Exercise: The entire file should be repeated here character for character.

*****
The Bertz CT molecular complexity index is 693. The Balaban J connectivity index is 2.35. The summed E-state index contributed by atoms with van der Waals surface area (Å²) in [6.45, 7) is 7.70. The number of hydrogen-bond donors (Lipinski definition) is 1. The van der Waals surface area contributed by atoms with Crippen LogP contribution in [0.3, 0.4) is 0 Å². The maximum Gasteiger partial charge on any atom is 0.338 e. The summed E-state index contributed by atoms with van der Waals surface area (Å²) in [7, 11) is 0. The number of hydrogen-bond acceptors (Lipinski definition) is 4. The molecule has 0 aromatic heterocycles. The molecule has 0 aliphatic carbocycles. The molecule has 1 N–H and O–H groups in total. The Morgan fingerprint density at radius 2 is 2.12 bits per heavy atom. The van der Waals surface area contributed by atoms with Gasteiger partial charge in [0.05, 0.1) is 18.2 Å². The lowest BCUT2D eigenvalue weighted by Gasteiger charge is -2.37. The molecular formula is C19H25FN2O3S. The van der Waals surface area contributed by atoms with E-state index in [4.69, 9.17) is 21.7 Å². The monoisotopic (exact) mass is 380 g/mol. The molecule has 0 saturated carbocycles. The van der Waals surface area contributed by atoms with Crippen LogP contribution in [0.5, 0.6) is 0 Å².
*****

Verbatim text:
The Bertz CT molecular complexity index is 693. The Balaban J connectivity index is 2.35. The summed E-state index contributed by atoms with van der Waals surface area (Å²) in [6.45, 7) is 7.70. The number of hydrogen-bond donors (Lipinski definition) is 1. The van der Waals surface area contributed by atoms with Crippen LogP contribution in [0.3, 0.4) is 0 Å². The maximum Gasteiger partial charge on any atom is 0.338 e. The summed E-state index contributed by atoms with van der Waals surface area (Å²) in [7, 11) is 0. The number of hydrogen-bond acceptors (Lipinski definition) is 4. The molecule has 0 aromatic heterocycles. The molecule has 0 aliphatic carbocycles. The molecule has 1 N–H and O–H groups in total. The Morgan fingerprint density at radius 2 is 2.12 bits per heavy atom. The van der Waals surface area contributed by atoms with Gasteiger partial charge in [0.05, 0.1) is 18.2 Å². The lowest BCUT2D eigenvalue weighted by Gasteiger charge is -2.37. The molecular formula is C19H25FN2O3S. The van der Waals surface area contributed by atoms with E-state index in [4.69, 9.17) is 21.7 Å². The monoisotopic (exact) mass is 380 g/mol. The molecule has 0 saturated carbocycles. The van der Waals surface area contributed by atoms with Crippen LogP contribution in [0.5, 0.6) is 0 Å².